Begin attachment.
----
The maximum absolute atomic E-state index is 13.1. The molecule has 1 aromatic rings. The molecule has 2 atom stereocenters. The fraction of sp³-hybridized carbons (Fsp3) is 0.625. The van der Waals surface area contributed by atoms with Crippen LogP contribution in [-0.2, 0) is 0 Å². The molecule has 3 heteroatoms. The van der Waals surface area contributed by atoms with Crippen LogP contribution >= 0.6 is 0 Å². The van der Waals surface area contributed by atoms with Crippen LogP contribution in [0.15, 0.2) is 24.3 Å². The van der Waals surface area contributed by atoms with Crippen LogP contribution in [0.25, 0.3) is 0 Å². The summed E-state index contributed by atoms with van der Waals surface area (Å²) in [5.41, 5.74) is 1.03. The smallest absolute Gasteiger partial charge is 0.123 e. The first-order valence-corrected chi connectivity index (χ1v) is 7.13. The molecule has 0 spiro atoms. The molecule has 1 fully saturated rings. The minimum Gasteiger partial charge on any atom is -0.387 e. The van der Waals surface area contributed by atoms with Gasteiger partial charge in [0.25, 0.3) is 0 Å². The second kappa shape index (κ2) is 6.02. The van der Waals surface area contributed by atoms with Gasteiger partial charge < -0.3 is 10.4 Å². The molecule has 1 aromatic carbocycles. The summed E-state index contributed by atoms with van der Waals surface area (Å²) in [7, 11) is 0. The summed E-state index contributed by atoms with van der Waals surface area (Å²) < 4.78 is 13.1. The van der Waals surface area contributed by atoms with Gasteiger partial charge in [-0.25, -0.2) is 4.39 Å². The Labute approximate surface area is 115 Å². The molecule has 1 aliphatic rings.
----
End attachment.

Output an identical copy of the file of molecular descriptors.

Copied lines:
The maximum absolute atomic E-state index is 13.1. The molecule has 1 aromatic rings. The molecule has 2 atom stereocenters. The fraction of sp³-hybridized carbons (Fsp3) is 0.625. The van der Waals surface area contributed by atoms with Crippen LogP contribution in [-0.2, 0) is 0 Å². The molecule has 3 heteroatoms. The van der Waals surface area contributed by atoms with Crippen LogP contribution >= 0.6 is 0 Å². The van der Waals surface area contributed by atoms with Crippen LogP contribution in [0.15, 0.2) is 24.3 Å². The van der Waals surface area contributed by atoms with Crippen LogP contribution in [0.25, 0.3) is 0 Å². The summed E-state index contributed by atoms with van der Waals surface area (Å²) in [5.41, 5.74) is 1.03. The smallest absolute Gasteiger partial charge is 0.123 e. The first-order valence-corrected chi connectivity index (χ1v) is 7.13. The molecule has 0 spiro atoms. The molecule has 1 fully saturated rings. The minimum Gasteiger partial charge on any atom is -0.387 e. The van der Waals surface area contributed by atoms with Gasteiger partial charge in [0.25, 0.3) is 0 Å². The second kappa shape index (κ2) is 6.02. The van der Waals surface area contributed by atoms with Gasteiger partial charge < -0.3 is 10.4 Å². The molecule has 1 aromatic carbocycles. The summed E-state index contributed by atoms with van der Waals surface area (Å²) in [7, 11) is 0. The summed E-state index contributed by atoms with van der Waals surface area (Å²) < 4.78 is 13.1. The van der Waals surface area contributed by atoms with Gasteiger partial charge in [-0.25, -0.2) is 4.39 Å². The Labute approximate surface area is 115 Å². The molecule has 1 aliphatic rings.